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My bees swarmed?


#1

I walked outside towards my hive and heard a mighty roar, looked up about 30 feet from my hive to see a huge circular swarm of bees. The sky was actually black with bees. I watched them land about 25 feet up in a tree right in front of me. I thought oh no, my bees have just swarmed. I then went over to my hive and there were several bees on the landing board. My wife and I then took the hive apart and did a hive inspection. There were still a ton of bees in the hive just like before. I did notice that there were about 9 queen cells throughout the hive. All of the queen cells were at the bottom of the frames. There were a lot of bee larvae, brood, some pollen and tons of honey. I made some bad rookie mistakes. I cut out all of those queen cells. I should have left a couple in there. We looked for our queen and did not see her, so maybe that was my bees that swarmed. I called a couple of swarm chasers over to capture the swarm and the first one thinks it was from my hive but was surprised at how many bees were up in that tree. He estimated probably 4 to 5 pounds of bees. He could not get up so high so he left. Another guy came over and as we were looking up at them they took flight. We followed them through the woods but could not keep up with them. I guess now I will inspect once a week to see if a new queen cell emerges. I have learned from other bee keepers that with all the rain that we’ve had this spring that there has been a monster nectar flow and that a lot of hives have either had to be split do to the hives becoming honey bound or there bees have swarmed. What should I be doing at this point. I do realize that that swarm could just be a wild swarm and not my bees. What should I be doing now. I’m not giving up.


#2

Hi Chris,
Others will reply soon, but you will need to watch for further swarms issuing from the hive and probably do something now to mitigate your potential loss from further swarms.
It is possible too perhaps that you missed the prime swarm (you might not have been home etc) and what you saw was an afterswarm. The first beehive in Tasmania in the early 1800’s is said to have issued 18 swarms. I guess there was not much competition for the nectar.


#3

As long as you left at least one of the queen cells you should be ok.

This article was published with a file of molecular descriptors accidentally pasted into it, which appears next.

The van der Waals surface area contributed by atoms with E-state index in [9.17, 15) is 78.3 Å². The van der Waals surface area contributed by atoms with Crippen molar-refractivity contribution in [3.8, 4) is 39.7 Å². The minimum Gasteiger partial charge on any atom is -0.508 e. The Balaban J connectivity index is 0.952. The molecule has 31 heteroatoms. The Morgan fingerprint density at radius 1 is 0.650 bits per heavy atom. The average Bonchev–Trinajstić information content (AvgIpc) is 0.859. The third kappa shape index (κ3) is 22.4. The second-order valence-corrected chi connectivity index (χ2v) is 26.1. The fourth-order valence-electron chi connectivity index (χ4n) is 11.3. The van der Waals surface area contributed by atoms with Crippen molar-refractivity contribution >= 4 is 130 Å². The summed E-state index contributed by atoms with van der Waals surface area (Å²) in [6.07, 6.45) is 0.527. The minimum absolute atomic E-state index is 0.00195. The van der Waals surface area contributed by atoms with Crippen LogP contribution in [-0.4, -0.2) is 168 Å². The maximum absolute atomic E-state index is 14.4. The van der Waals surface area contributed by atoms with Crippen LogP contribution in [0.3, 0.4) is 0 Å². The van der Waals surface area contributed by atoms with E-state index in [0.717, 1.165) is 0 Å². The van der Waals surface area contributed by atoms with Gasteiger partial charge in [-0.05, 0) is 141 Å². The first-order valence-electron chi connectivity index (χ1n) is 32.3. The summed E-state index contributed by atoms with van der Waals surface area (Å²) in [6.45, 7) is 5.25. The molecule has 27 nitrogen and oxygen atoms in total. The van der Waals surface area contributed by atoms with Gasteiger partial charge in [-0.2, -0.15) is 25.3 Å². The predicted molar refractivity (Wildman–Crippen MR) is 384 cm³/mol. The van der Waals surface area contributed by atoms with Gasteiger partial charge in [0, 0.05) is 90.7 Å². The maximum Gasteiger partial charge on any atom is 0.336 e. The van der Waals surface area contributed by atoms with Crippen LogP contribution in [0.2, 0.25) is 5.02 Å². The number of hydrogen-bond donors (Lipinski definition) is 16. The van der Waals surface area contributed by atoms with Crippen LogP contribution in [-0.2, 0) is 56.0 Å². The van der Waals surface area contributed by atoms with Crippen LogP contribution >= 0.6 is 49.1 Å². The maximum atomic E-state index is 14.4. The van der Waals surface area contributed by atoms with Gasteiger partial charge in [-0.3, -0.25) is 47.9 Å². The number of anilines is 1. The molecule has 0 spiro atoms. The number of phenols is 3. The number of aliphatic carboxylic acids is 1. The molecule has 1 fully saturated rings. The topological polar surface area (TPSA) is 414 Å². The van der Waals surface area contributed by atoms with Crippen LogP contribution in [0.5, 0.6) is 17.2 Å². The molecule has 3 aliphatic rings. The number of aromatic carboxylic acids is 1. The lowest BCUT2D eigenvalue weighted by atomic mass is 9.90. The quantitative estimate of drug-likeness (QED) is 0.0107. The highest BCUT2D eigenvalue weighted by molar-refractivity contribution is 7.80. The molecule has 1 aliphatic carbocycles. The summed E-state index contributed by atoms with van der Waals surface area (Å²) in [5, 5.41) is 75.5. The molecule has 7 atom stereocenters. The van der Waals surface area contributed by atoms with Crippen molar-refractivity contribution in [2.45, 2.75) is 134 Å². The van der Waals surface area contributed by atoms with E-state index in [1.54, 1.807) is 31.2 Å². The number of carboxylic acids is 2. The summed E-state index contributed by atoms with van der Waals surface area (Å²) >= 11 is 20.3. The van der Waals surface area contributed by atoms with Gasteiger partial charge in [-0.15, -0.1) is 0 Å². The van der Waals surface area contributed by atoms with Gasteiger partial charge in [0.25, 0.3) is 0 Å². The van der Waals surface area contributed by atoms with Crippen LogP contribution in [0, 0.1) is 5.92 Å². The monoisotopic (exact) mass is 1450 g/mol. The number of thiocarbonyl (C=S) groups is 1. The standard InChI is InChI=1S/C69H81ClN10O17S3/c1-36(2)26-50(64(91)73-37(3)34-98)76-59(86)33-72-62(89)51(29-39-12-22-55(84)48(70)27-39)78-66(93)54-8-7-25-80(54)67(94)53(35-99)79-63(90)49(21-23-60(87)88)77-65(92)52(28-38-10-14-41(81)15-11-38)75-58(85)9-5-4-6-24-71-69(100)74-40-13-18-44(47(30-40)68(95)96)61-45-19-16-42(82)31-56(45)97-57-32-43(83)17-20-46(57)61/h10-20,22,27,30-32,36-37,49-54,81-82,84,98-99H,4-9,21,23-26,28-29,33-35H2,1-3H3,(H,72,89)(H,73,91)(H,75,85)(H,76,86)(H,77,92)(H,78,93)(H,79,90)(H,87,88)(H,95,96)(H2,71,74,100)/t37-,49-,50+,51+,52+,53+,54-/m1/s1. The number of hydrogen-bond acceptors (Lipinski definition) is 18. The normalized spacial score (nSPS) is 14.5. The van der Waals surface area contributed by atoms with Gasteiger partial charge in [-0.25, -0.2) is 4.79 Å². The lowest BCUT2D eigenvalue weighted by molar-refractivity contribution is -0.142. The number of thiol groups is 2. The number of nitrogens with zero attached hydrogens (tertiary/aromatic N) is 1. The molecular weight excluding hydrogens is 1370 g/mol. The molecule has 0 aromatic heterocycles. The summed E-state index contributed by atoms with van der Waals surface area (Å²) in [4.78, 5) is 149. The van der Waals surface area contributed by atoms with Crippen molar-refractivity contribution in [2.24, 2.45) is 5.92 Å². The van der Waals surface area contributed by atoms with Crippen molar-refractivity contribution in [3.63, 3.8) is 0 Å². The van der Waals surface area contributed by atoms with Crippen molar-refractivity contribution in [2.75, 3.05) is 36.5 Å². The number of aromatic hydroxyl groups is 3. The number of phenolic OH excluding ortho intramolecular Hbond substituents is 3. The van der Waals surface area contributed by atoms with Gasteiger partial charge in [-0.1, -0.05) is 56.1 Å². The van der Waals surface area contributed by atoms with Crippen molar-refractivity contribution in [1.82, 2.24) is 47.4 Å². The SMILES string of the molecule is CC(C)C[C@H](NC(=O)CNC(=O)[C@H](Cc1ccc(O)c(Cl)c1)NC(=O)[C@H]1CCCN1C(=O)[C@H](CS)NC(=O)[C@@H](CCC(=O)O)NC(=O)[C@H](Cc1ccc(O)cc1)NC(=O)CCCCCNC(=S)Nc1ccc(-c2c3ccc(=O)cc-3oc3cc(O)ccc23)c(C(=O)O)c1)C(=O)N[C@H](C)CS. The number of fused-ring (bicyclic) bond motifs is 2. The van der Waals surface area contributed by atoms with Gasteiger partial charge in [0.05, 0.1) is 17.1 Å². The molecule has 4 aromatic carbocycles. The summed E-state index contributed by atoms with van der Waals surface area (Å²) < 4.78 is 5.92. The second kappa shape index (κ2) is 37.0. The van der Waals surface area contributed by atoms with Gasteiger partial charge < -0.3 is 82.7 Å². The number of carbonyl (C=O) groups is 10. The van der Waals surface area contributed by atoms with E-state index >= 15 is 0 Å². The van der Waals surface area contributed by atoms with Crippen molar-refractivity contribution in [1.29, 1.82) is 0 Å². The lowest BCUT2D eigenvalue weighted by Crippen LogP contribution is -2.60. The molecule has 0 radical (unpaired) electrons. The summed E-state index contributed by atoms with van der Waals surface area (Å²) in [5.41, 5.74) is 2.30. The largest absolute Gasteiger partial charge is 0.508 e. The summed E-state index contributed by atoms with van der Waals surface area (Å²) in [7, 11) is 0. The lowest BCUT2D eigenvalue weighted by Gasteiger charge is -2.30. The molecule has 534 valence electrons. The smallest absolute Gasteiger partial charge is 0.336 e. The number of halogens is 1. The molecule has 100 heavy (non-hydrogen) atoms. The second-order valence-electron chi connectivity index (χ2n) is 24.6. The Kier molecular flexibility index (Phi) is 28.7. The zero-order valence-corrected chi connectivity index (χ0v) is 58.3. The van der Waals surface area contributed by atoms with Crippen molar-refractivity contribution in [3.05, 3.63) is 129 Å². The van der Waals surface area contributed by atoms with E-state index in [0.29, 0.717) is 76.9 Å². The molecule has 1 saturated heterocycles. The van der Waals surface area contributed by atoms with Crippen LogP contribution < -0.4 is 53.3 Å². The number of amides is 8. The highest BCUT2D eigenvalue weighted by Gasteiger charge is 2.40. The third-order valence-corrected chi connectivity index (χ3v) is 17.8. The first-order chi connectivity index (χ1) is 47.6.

#4

Nope, I got rid of all of the queen cells I saw.


#5

Hi Chris, it’s ok if you broke all of the queen cells down as long as the colony still has the ability to produce emergency queen cells. It depends on how long before the swarm issued that the queen stopped laying. Look in about 4 days for emergency queen cells. If you don’t find any & you’re positive that you broke every swarm queen cell down, you’ll need to give them a frame of brood so they can make a new queen.

With emergency queen cells, I don’t break any down. I let the strongest one survive through natural selection. They are very unlikely to swarm with emergency queen cells. Anyway that’s my experience.


#6

Hi Jeff, there are frames of brood in there. I can see larvae, the little dudes that look like the letter c. So I guess just take a look in another 4 days or so. To see if any emergency queen cells are being developed, as you say. The really weird thing is that I can’t be possitive that the swarm I saw is my bees because of the number of bees in that swarm and the number of bees still in my boxes. The numbers just don’t seem to add up.


#7

Hi Chris, did you see any eggs in the cells at all?
I had a hive swarm twice and there were still so many bees left in the hive, I was worried about a third swarm. The prime swarm was huge too - basketball and a half. The prime swarm was so big it could barely get itself a few metres from the hive and barely above waist height. The afterswarm looked more like the one in your photo.


#8

All is not lost